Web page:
What you Need to Know About the Credit Card Act
The Credit Card Act Goes Into Effect
The Credit Cardholders Bill of Rights, aka the Credit Card Act, aka the Credit Card Accountability Responsibility & Disclosure Act of 2009, aka House of Representatives Bill 627, aka the Credit Card Reform Act has gone into effect this week.
Whatever you want to call it, the White House referred to it as the Credit Card Accountability, Responsibility and Disclosure Act, so I guess we’ll go with that one from now on. The multiple names were confusing enough, so I’ll try to cut through the fluff and give you a basic rundown of the major changes that will go into effect.
Credit Card Interest Rates
- Interest rates can’t be raised during the first year of an account (with a few exceptions, including teaser rates).
- Customers must be over 60 days late on payments before their interest rate can be raised on balances. If the rate is raised, it will go back to the lower rate if customers make the minimum payment on time for six months in a row.
- If your card has more than one interest rate on balances, then payments must be applied to the highest interest rate first.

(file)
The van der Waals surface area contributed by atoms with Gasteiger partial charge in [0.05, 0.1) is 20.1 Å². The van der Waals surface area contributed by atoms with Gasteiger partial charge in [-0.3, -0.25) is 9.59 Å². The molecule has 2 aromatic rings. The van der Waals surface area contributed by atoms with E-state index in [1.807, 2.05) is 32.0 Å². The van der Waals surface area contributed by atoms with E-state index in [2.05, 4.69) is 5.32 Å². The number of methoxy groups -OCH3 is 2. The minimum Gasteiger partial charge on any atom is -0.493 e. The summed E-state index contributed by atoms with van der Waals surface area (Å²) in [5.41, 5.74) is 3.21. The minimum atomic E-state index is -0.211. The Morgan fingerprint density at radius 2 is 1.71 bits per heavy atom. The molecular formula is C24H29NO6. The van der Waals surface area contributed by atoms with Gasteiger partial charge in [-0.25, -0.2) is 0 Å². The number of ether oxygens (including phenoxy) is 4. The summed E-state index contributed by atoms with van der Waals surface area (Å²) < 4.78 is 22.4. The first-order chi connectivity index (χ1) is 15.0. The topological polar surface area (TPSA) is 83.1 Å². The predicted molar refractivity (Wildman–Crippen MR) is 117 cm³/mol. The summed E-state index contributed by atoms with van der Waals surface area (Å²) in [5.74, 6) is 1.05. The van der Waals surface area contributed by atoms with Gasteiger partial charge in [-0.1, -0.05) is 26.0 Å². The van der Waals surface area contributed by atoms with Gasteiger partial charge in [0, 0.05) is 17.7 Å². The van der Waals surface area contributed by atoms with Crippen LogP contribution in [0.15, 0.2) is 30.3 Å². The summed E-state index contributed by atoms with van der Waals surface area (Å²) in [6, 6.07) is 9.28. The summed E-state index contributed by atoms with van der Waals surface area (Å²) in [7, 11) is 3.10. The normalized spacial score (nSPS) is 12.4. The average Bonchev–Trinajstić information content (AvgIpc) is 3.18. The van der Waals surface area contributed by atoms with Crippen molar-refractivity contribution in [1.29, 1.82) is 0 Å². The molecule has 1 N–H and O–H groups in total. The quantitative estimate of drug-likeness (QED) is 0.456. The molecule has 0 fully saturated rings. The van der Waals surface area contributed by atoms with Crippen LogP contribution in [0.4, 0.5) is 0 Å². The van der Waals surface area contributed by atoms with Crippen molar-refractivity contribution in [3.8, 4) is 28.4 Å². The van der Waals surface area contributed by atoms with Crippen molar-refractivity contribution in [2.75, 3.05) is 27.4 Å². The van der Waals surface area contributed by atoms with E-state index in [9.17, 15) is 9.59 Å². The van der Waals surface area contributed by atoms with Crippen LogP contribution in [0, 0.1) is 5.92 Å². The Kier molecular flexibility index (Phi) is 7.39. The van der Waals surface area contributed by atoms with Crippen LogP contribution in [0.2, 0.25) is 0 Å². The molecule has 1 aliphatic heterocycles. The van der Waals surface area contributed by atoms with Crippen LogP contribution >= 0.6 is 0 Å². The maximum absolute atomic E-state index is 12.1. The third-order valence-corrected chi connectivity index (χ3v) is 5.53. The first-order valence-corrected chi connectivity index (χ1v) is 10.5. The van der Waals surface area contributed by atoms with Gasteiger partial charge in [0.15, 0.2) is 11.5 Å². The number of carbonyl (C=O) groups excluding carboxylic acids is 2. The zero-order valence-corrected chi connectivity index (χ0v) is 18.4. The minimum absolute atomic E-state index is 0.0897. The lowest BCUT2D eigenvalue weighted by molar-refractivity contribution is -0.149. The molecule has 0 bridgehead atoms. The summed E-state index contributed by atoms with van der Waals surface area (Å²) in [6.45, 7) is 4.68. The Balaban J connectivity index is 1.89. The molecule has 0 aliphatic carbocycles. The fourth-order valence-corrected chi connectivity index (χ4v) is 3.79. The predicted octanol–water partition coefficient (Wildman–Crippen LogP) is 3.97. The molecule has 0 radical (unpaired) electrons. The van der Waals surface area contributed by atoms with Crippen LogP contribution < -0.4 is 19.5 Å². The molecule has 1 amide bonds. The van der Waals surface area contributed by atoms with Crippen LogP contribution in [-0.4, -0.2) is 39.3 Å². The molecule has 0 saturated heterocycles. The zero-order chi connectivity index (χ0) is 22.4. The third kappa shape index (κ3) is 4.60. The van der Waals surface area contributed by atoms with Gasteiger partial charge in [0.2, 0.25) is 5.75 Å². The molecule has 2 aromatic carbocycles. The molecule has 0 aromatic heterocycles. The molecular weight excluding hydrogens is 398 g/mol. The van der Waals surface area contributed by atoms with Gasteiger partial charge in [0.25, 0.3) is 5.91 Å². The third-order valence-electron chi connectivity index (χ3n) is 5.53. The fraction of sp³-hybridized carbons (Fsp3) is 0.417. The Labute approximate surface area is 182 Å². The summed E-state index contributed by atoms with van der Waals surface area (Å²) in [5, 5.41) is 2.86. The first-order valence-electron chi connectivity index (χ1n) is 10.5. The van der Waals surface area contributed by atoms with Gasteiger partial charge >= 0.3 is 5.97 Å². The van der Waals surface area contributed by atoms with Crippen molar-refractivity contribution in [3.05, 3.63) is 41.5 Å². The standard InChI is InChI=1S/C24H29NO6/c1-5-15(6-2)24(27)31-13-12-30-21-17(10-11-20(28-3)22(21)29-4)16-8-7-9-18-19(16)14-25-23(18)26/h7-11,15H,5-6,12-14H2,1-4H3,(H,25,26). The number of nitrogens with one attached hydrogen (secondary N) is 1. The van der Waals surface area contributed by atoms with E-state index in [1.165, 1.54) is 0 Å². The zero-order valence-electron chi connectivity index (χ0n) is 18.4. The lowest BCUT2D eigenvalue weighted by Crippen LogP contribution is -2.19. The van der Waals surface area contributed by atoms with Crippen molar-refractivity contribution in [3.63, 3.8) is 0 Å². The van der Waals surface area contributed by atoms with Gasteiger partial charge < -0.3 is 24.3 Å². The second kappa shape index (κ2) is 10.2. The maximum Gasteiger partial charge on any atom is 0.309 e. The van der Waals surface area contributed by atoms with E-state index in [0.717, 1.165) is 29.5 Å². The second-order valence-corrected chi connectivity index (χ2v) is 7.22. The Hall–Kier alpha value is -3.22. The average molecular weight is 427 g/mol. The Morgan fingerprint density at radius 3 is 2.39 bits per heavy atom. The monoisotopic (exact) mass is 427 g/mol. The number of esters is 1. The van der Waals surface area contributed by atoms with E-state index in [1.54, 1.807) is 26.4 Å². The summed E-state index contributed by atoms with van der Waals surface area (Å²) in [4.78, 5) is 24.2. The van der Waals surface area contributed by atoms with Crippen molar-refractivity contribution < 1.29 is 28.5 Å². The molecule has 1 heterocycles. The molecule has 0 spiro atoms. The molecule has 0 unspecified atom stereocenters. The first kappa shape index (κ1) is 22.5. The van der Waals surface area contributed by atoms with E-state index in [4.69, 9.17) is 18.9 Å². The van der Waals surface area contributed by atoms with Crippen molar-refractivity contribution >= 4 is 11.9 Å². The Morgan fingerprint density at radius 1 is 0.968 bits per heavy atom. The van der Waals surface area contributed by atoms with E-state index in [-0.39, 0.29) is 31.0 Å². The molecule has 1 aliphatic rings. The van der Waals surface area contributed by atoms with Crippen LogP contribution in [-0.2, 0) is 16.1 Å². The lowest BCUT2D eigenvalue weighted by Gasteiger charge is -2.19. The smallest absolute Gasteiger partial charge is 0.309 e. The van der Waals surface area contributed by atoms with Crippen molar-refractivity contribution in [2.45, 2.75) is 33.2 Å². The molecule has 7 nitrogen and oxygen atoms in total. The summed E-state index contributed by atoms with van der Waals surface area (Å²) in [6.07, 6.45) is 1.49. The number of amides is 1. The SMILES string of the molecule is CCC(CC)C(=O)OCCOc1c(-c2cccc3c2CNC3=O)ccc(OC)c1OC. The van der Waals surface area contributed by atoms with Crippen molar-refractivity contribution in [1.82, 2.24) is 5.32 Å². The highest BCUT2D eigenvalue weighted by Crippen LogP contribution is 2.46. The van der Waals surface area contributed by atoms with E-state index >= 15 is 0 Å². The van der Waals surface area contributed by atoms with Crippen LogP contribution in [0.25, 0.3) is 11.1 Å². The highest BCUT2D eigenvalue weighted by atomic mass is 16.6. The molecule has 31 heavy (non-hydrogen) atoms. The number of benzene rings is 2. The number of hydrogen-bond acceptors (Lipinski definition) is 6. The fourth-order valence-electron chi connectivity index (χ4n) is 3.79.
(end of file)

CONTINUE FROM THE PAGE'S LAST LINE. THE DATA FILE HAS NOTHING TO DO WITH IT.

Credit Card Fees
- Bills can be paid online, through mail, or over the phone without incurring a processing fee – unless expedited service is requested.
- Over limit fees can’t be charged unless cardholders are notified that the purchase will put them over their limit and they authorize it to go through anyway.
Card availability to Minors/Under 21
- Individuals under 21 will need a co-signer on their cards unless they can prove that they have the means to make payments on their own.
- Creditors are prohibited from providing credit to consumers under age 18. (unless they are emancipated under state law, or the consumer’s parent or legal guardian is designated as the primary account holder).
Gift Cards Changes
- Gift cards can’t expire for five years, and issuers can’t charge dormancy fees for unused amounts left on the card.
Receipt of Credit Card Statement
- Credit card statements must be mailed out at least 21 days before they’re due.
Disclosures on Account Changes
- Creditors are required to post their written credit card agreements online.
- Creditors need to provide a 30-day advance notice of an account closure.
- Cardholders must get at least 45 days notice of any change in terms.
What Does the Credit Card Act Mean for you?
- Which of these changes will have the biggest impact on you?
- Have you been burned in the past by any of the credit card business practices that will now be prevented by the Act?